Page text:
Thursday, 1 January 2015


Resplendent with anachronisms

As Brian points out in his post, Rohmer's use of "bullshit" is an anachronism, but the book is littered with them.  People speak to each other like we're in the world of Ultimatum!  A few other examples (and there are more;  I gave up writing them down halfway through):

- The word "stereotype"  is used to denote personality traits.  Although the word existed as a printing term, it wasn't used in this sense until 1922.

- "Anyway, I've beaten those lah-de-dah snobs at their own game" - the word "la-di-da"  first appeared in 1889.

- "I wanted to get all my ducks in a row" The expression "ducks in a row"  first appeared in an article in the Washington Post in 1932.

As time is always of the essence (I know this because the expression is used), I kept expecting someone to get on a plane to make a secret meeting in China to discuss the deal.

Don't trip on your metaphor on the way out

"Without changes to that Treaty we'll probably never make a deal with the two-headed Russian Eagle."

Galt grunted. "Eagles. You're up against two proud, friendly eagles, John A.  Friendly with each other, that is."

The intense pain from Macdonald's shoulder made him wince as he agreed. "I hadn't thought of it before, but you're right.  I'm up against eagles - those two at any rate."

"And you and I, John A, an all of us here must do everything in our power to defeat the American eagle and its Manifest Destiny while we convince the Tsar or all the Russias that his powerful two-headed eagle should deposit its Russian American egg safely - and at an enormous price in gold - in our Canadian nest." 

Macdonald paused, then announced, "After that flight of oratory in the presence of excruciating pain, Alex, I think I deserve a tumbler of the best whisky."

As do the readers.

(no idea why Russian Eagle is capitalized and American eagle isn't, but I'm just transcribing here, not correcting)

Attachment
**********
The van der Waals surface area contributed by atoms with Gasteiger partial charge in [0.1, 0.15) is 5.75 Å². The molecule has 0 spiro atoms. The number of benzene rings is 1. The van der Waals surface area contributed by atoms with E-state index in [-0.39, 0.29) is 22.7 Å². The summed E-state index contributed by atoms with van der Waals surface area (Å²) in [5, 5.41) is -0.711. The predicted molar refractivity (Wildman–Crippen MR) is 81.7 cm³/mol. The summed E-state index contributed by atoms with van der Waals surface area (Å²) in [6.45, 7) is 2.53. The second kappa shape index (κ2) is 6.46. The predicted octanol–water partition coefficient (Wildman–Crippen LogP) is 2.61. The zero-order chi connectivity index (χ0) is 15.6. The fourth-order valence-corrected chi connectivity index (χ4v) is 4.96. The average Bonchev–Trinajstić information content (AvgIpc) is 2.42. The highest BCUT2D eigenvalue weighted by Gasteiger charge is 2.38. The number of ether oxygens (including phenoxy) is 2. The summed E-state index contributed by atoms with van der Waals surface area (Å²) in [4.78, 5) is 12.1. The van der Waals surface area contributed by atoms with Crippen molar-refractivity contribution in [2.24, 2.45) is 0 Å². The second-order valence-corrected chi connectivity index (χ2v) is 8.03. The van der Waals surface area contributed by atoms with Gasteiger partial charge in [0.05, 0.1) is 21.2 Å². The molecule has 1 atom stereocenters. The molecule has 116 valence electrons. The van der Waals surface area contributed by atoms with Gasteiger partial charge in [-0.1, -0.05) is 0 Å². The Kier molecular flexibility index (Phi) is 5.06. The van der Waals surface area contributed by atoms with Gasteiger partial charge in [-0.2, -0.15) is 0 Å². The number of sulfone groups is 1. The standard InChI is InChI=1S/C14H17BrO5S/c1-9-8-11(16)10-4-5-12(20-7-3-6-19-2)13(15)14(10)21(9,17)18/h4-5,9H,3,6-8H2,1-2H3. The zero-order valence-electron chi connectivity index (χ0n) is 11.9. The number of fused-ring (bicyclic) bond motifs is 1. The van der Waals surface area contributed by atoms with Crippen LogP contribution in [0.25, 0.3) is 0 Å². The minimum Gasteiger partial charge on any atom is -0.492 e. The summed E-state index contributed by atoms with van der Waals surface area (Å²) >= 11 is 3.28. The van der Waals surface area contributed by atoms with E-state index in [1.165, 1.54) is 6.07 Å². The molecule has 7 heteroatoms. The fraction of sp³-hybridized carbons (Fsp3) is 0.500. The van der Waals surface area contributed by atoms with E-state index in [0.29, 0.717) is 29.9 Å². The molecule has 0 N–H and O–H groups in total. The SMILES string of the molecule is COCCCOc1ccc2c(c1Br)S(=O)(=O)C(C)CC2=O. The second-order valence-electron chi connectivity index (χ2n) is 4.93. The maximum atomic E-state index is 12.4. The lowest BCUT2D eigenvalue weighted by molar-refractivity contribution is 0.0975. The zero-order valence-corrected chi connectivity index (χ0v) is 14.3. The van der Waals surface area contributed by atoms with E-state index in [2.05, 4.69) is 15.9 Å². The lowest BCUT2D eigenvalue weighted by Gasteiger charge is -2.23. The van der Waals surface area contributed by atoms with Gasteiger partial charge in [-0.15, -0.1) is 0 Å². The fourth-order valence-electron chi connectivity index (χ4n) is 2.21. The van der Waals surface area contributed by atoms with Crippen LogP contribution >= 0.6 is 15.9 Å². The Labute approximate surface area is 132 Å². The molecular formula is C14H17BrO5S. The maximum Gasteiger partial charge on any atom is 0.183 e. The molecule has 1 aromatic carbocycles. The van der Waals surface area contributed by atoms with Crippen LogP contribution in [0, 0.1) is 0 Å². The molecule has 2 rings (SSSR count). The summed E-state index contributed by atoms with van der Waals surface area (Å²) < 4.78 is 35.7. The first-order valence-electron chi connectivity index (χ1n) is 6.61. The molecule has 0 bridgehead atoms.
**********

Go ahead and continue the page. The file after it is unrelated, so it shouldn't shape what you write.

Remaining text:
1. The man really doesn't like being edited. I suppose the copy editor just went, "Yeah, whatever you say general. This part where Disraeli says, 'Gentlemen, I need you to focus like a laser'... if it's okay with you, it's okay with me."

    We're used to seeing people talking to nobody in their cars, because of hands-free phones, but imagine how weird it would be to see Richard Rohmer tooling down the Gardiner in 1979, apparently having a meeting with himself. (But, you know, actually dictating a thriller.)

    1. It is odd that not one review I've found mentions anachronisms or simple factual errors - quite the opposite. Invariably, praise focusses on the general's research and care with which he presents historical detail.

      Were they meant to encourage? More books like this one please; fewer like Red Arctic, thank you.

      But I liked Red Arctic more. Retaliation, too.

  2. Could you link to any of the reviews? Do you think Canadian critics just got used to the guy, like we have? Or do you think they liked the subject matter more interesting than natural gas?

    1. Sadly, everything I've read is protected by paywalls. Rohmer is a hot topic, you know. And let's not forget that the 200th anniversary of Sir John A.'s birth is just eight days away.

      So as not to disappoint, I'll post a few quotes. Each suitable as cover blurbs, I hate to see them hidden in the comments.